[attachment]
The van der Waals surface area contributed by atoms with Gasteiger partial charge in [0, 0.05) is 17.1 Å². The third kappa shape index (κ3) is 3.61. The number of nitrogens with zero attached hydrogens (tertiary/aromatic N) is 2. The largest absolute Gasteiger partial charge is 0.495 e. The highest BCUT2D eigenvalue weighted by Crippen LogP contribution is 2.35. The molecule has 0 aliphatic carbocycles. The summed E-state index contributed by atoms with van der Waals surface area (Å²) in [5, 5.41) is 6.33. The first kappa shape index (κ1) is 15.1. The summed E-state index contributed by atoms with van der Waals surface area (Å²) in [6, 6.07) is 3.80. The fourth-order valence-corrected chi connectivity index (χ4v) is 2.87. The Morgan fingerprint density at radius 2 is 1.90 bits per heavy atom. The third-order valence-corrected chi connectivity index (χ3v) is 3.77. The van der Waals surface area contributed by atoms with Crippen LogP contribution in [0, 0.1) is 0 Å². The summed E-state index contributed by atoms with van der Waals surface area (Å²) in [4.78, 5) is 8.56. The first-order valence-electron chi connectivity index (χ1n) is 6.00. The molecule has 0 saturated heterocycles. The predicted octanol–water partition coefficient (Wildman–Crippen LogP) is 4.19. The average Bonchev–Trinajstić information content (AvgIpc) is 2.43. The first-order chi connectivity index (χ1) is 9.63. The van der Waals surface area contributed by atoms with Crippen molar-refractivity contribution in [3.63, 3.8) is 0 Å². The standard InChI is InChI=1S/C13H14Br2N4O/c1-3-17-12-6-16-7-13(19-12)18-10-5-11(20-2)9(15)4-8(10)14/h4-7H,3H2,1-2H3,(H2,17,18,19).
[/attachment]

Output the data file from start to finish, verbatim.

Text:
The van der Waals surface area contributed by atoms with Gasteiger partial charge in [0, 0.05) is 17.1 Å². The third kappa shape index (κ3) is 3.61. The number of nitrogens with zero attached hydrogens (tertiary/aromatic N) is 2. The largest absolute Gasteiger partial charge is 0.495 e. The highest BCUT2D eigenvalue weighted by Crippen LogP contribution is 2.35. The molecule has 0 aliphatic carbocycles. The summed E-state index contributed by atoms with van der Waals surface area (Å²) in [5, 5.41) is 6.33. The first kappa shape index (κ1) is 15.1. The summed E-state index contributed by atoms with van der Waals surface area (Å²) in [6, 6.07) is 3.80. The fourth-order valence-corrected chi connectivity index (χ4v) is 2.87. The Morgan fingerprint density at radius 2 is 1.90 bits per heavy atom. The third-order valence-corrected chi connectivity index (χ3v) is 3.77. The van der Waals surface area contributed by atoms with Crippen LogP contribution in [0, 0.1) is 0 Å². The summed E-state index contributed by atoms with van der Waals surface area (Å²) in [4.78, 5) is 8.56. The first-order valence-electron chi connectivity index (χ1n) is 6.00. The molecule has 0 saturated heterocycles. The predicted octanol–water partition coefficient (Wildman–Crippen LogP) is 4.19. The average Bonchev–Trinajstić information content (AvgIpc) is 2.43. The first-order chi connectivity index (χ1) is 9.63. The van der Waals surface area contributed by atoms with Crippen molar-refractivity contribution in [3.63, 3.8) is 0 Å². The standard InChI is InChI=1S/C13H14Br2N4O/c1-3-17-12-6-16-7-13(19-12)18-10-5-11(20-2)9(15)4-8(10)14/h4-7H,3H2,1-2H3,(H2,17,18,19).